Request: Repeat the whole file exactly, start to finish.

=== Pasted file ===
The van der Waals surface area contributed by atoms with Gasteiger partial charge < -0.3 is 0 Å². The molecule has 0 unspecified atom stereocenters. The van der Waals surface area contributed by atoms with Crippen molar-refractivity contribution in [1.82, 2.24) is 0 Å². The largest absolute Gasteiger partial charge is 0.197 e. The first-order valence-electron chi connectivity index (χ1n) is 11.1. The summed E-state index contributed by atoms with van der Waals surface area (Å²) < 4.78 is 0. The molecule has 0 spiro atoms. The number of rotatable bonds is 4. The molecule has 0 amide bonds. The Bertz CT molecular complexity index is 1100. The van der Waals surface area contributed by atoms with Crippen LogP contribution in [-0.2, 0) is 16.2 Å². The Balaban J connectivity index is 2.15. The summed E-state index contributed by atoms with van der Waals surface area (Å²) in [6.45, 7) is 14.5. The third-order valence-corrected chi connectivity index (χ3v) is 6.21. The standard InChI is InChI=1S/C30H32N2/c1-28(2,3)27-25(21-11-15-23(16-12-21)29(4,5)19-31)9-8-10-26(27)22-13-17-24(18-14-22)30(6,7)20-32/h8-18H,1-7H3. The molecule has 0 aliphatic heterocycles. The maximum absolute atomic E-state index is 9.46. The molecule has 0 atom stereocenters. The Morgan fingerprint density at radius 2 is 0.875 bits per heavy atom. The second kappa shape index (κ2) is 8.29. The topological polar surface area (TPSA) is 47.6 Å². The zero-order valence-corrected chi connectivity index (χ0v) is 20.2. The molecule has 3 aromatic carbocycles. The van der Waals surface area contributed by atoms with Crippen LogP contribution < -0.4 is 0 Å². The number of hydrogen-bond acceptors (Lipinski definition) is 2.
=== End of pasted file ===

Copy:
The van der Waals surface area contributed by atoms with Gasteiger partial charge < -0.3 is 0 Å². The molecule has 0 unspecified atom stereocenters. The van der Waals surface area contributed by atoms with Crippen molar-refractivity contribution in [1.82, 2.24) is 0 Å². The largest absolute Gasteiger partial charge is 0.197 e. The first-order valence-electron chi connectivity index (χ1n) is 11.1. The summed E-state index contributed by atoms with van der Waals surface area (Å²) < 4.78 is 0. The molecule has 0 spiro atoms. The number of rotatable bonds is 4. The molecule has 0 amide bonds. The Bertz CT molecular complexity index is 1100. The van der Waals surface area contributed by atoms with Crippen LogP contribution in [-0.2, 0) is 16.2 Å². The Balaban J connectivity index is 2.15. The summed E-state index contributed by atoms with van der Waals surface area (Å²) in [6.45, 7) is 14.5. The third-order valence-corrected chi connectivity index (χ3v) is 6.21. The standard InChI is InChI=1S/C30H32N2/c1-28(2,3)27-25(21-11-15-23(16-12-21)29(4,5)19-31)9-8-10-26(27)22-13-17-24(18-14-22)30(6,7)20-32/h8-18H,1-7H3. The molecule has 0 aliphatic heterocycles. The maximum absolute atomic E-state index is 9.46. The molecule has 0 atom stereocenters. The Morgan fingerprint density at radius 2 is 0.875 bits per heavy atom. The second kappa shape index (κ2) is 8.29. The topological polar surface area (TPSA) is 47.6 Å². The zero-order valence-corrected chi connectivity index (χ0v) is 20.2. The molecule has 3 aromatic carbocycles. The van der Waals surface area contributed by atoms with Crippen LogP contribution < -0.4 is 0 Å². The number of hydrogen-bond acceptors (Lipinski definition) is 2.